HP kills the platform again: Open webOS not for existing HP devices

HP kills the platform again: Open webOS not for existing HP devices

Summary: HP tried to soften its abandonment of the webOS platform by making it open source. Open webOS just got a major update and is readying the full release but it can't be used on "existing devices". How many times can HP publicly kill off webOS?

JK RIP TouchPad

The webOS story is a sad and bizarre tale by any standards. The mobile platform and gadgets produced by Palm didn't catch the public's eye and was bought by HP for a boatload of cash. HP threw its massive weight behind webOS in a token effort, only to kill all webOS devices.

The much-ballyhooed TouchPad tablet was killed along with all webOS phones mere days after it hit the market. HP apparently lost its taste for the highly competitive mobile game and shut the entire platform down. In an effort to soften the blow of yanking the rug out from under its customers the company made a big deal out of offering webOS to the open source community.

Open webOS is the result of that grand gesture, with HP working with open source developers to get a full-featured verson of the platform out into the free world.

The official Open webOS blog is making a lot of noise with the impending first full release of the open source effort that aims to produce a solid platform going forward. Instead of the kudos HP seems to be looking for, a little statement buried in the blog post and uncovered by webOS Nation has upset existing webOS customers (there are a few left).

For Open webOS we are aiming for support on future hardware platforms where SoC’s support Linux 3.3+ kernel and where open source replacements for proprietary components are integrated. Existing devices cannot be supported because of those many proprietary components, including graphics, networking and lack of drivers for a modern kernel (but of course, there is the Community Edition for those interested in improving the TouchPad).

Reead that second sentence from the official Open webOS Project blog again. You read that correctly, Open webOS that HP so graciously gave to the open source world will not work on any existing webOS device. That means it will never work on the TouchPad nor any of the webOS phones owned by HP's loyal customer base.

Is the inability to run on existing devices due to insufficient hardware? No, it's due to the "many proprietary components" that preclude ever running Open webOS. That's strange since HP, which is behind the Open webOS effort, also owns the existing HP webOS line.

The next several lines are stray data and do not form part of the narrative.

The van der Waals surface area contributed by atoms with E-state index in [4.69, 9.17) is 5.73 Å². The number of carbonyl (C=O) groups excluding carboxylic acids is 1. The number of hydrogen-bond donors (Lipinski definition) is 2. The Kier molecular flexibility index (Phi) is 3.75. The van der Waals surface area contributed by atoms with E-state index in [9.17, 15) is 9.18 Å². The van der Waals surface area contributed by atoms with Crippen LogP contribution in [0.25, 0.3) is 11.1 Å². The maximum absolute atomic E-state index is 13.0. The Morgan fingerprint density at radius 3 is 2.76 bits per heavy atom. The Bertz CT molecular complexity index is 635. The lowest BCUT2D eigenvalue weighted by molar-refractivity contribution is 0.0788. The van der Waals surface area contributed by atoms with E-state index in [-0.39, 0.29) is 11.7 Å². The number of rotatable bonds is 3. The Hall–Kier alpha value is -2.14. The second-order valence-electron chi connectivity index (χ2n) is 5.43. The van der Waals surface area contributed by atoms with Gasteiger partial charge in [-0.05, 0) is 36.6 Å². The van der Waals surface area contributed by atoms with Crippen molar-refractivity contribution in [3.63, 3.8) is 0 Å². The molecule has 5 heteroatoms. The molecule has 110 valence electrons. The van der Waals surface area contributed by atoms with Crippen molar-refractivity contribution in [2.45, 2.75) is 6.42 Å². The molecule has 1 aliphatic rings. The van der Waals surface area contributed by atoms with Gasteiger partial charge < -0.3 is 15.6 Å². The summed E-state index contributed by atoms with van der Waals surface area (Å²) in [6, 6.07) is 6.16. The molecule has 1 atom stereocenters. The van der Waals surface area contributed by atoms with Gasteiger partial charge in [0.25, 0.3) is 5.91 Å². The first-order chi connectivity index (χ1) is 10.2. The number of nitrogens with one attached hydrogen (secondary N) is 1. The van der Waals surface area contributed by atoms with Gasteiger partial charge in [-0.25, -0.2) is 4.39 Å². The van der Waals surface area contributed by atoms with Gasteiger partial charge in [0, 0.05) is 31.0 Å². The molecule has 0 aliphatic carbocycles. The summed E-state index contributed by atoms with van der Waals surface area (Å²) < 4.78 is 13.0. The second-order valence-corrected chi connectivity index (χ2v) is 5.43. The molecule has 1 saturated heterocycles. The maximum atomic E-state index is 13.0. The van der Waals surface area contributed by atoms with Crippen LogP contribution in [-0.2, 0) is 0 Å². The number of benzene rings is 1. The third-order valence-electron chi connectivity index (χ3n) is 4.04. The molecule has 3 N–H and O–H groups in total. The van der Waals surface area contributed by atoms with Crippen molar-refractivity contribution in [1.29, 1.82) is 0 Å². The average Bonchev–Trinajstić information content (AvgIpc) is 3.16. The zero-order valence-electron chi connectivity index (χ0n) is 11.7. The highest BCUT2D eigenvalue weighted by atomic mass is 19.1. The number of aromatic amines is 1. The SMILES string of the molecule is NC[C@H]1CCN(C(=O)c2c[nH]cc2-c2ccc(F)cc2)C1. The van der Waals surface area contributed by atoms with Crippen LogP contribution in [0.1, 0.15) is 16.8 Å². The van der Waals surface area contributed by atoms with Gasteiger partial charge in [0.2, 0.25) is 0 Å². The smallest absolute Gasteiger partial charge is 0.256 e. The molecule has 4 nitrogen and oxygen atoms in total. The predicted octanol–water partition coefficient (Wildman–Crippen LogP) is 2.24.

To be fair the support for the Linux 3.3+ kernel is a legitimate reason for the lack of existing webOS device support. That inability doesn't seem to apply to Android, however, as the homebrew community was able to port Android to the TouchPad even before webOS was put into the open source community.

There is the Community Edition of webOS for existing webOS hardware customers. It isn't the full version of Open webOS nor does it have all the bells and whistles, but it runs.

So basically HP has killed webOS yet again as far as existing HP webOS customers are concerned. HP owns the hardware  that prevents using Open webOS so it's not like they couldn't find a way for it to be used. They just don't want to.

Never has a company so thoroughly killed a platform and abandoned its loyal customers as HP with webOS. All the while expecting them to thank HP for the open sourcing of the webOS platform which they can't fully use to extend the life of the hardware they paid for. It's safe to say for existing customers webOS is dead. Again.

Topics: Hewlett-Packard, Mobile OS, Open Source

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    Come on HP!

    Even Nokia was a bit more dedicated when they open sourced symbian
  • Make no mistake, HP is very ill.

    This shows HP is completely disfunctional and completely disconnected from their customers. We were staunch HP customers for years, but with failures in every single way from laptops, servers, and services to emerging technologies like tablets. For every $100 million they spend on bland advertising, it's negated by idiotic decisions like this.